Cushman, Haley and Hayward were headed south on Interstate 91 around 4:30 a.m. when Hayward told police Cushman fell asleep and drove into rock ledges, causing the vehicle to roll over. Haley was ejected and pinned underneath the truck, causing fatal injuries, according to an affidavit written by Vermont State Trooper Jeremy Lyon.
Police spoke with Cushman at the scene that morning and reported his speech was “somewhat slurred and mumbled.” An officer administered a breathalyzer to test for alcohol and it came back negative, Lyon wrote.
Lyon, a drug recognition expert — an officer who is specially trained to test for impairment from substances other than alcohol — conducted a “partial” evaluation on Cushman to test for impairment and determined that he was “not able to operate a motor vehicle safely” at the time of the crash. Lyon couldn’t complete the test because of Cushman’s injuries. He wrote that he couldn’t opine on what drug Cushman was on at the time; Cushman told police he had smoked marijuana the day prior to the crash.
Cushman consented to a blood draw at the hospital, according to reports, and tests showed he had THC in his system. THC is the active ingredient in marijuana that can cause various symptoms including relaxation, distorted perception and euphoria, according to the affidavit.
“Although the defendant indicated he smoked marijuana approximately 22 hours before the crash, the toxicology showed consumption occurring much more recent,” Lyon wrote.
Cushman later told police that Haley and Hayward were smoking in the truck with the windows rolled up, the affidavit states. Police obtained a search warrant for the vehicle and reported finding a small amount of marijuana inside it.
Since the fatal crash, Cushman has been involved in a second motor vehicle crash in which police suspected he was impaired, according to an affidavit from Hartford Police Officer Sean Fernandes. On Oct. 1, Cushman allegedly crashed into a stop sign at the intersection of Maple Street and Cascadnac Avenue in Hartford and fled the scene. No one was injured.
Because of Cushman’s “poor operation and body language,” Fernandes administered roadside sobriety tests, some of which Cushman struggled with, according to Fernandes’ affidavit. Cushman told Fernandes that he had smoked marijuana earlier that day. A drug recognition expert evaluated Cushman but said he didn’t have enough evidence of impairment to seek further testing, Fernandes wrote. (Cushman had tested negative for alcohol intoxication.)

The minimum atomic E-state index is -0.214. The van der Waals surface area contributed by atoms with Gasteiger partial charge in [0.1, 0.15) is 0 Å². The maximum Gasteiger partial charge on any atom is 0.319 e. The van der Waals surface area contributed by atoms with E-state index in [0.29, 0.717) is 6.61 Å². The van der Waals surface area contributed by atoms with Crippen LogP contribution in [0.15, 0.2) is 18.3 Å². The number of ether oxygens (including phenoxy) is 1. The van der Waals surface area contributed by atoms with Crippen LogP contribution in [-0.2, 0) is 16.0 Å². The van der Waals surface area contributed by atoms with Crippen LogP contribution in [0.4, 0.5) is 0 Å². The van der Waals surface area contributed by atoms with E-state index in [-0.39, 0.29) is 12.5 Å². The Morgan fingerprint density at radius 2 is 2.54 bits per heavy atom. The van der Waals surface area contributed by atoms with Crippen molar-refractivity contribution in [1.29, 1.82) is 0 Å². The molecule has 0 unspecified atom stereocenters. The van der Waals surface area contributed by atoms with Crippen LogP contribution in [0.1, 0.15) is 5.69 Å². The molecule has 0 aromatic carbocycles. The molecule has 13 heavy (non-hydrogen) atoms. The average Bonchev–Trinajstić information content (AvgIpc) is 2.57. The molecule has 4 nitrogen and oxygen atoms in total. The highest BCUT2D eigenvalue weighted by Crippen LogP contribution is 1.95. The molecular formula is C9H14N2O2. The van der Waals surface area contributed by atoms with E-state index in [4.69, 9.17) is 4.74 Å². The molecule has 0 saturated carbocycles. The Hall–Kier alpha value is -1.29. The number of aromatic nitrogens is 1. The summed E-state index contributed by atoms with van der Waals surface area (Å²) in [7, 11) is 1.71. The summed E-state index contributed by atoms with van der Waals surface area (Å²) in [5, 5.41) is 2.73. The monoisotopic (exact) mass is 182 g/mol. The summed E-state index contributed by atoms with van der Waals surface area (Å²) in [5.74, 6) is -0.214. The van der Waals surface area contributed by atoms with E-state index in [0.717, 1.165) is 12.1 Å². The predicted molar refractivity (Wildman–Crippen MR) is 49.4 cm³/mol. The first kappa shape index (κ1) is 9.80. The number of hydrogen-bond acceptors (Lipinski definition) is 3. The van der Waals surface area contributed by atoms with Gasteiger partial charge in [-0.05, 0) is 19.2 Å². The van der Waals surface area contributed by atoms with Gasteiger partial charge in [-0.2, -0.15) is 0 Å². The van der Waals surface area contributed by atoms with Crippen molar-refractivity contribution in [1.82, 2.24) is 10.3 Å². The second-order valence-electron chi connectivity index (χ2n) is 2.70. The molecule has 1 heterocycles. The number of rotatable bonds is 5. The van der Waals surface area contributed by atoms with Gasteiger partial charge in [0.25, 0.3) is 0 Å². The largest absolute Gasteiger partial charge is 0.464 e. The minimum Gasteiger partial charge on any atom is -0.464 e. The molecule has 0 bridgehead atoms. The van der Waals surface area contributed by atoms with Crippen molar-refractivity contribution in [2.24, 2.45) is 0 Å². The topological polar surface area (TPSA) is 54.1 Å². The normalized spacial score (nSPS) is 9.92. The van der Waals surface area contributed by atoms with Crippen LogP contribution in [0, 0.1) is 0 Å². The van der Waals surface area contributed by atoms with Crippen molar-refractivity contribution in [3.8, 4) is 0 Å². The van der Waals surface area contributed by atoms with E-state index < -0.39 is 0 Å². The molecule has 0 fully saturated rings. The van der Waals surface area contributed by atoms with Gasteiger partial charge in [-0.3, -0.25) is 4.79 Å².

Prosecutors in that case charged him with careless or negligent motor vehicle operation and leaving the scene of the crash, two misdemeanors that he pleaded not guilty to in November. That case is still pending.
Cushman’s fatal crash case highlights some of the complexities the state has prosecuting cases where a person is accused of driving under the influence of substances other than alcohol.
For example, Windsor County State’s Attorney David Cahill filed gross negligent operation charges instead of driving under the influence-related offenses because of potential problems with being able to prove the latter, he said in an interview after the hearing. Both offenses carry the same penalty — up to 15 years in prison.
In order to find Cushman guilty of a DUI-related charge, Cahill said he would need to prove that Cushman crashed because he was impaired, something that could be difficult with the lack of an objective roadside test that demonstrates marijuana impairment, like a Breathalyzer would for alcohol.
Recreational marijuana use became legal in Vermont last July, and Gov. Phil Scott has stressed the need for a such a test.
Currently, the state pairs a DRE’s evaluation with a toxicology report in court.
Defense attorneys in Vermont have questioned the reliability of the DRE’s work. Cushman is being represented by attorney Robert Lees, who declined to comment after Cushman’s arraignment. https://www.vnews.com/Man-Charged-With-Driving-Under-the-Influence-of-Marijuana-and-Causing-Fatal-Crash-Appears-in-Court-23591938
Jeremiah David Krebsbach, 30, of Austin was sentenced to 41 months in the Minnesota Correctional Facility in St. Cloud for felony first-degree DWI-body contains any amount of schedule I/II drugs on Friday in Mower County District Court. He received credit for 32 days served.
He received a concurrent sentence of 36 months in the Minnesota Correctional Facility in St. Cloud for violating probation from a 2014 felony first-degree DWI-alcohol concentration 0.08 within two hours conviction.
Charges of gross misdemeanor driving restrictions-alcohol/controlled substance violation and gross misdemeanor driving after cancellation of his license-inimical to public safety were dismissed at the sentencing.
Judge Jeffrey Kritzer issued the sentences.
Court documents state Krebsbach was arrested on the night of Dec. 6, 2018, after a state trooper on patrol noticed a 1997 Cadillac DeVille near the intersection of 11th Street and First Avenue Northwest that appeared to have an illegal window tint. The trooper made contact with the driver, Krebsbach, and noticed that his pupils were dilated and did not constrict when light was introduced.
Believing Krebsbach to be under the influence of a controlled substance, the trooper had him perform four field sobriety tests, two of which he failed.
While searching the Cadillac, the trooper found a green plastic tube that contained white residue, which later tested positive for methamphetamine.
At the Mower County Jail, the trooper obtained a search warrant and took a blood sample from Krebsbach. On Dec. 31, the Bureau of Criminal Apprehension sent back the results, which tested positive for the presence of amphetamine and methamphetamine.
A review of Kresbach’s criminal record shows prior convictions for DWI and fleeing a peace officer by a means other than a motor vehicle. https://m.austindailyherald.com/2019/02/man-gets-prison-for-driving-under-influence-of-meth/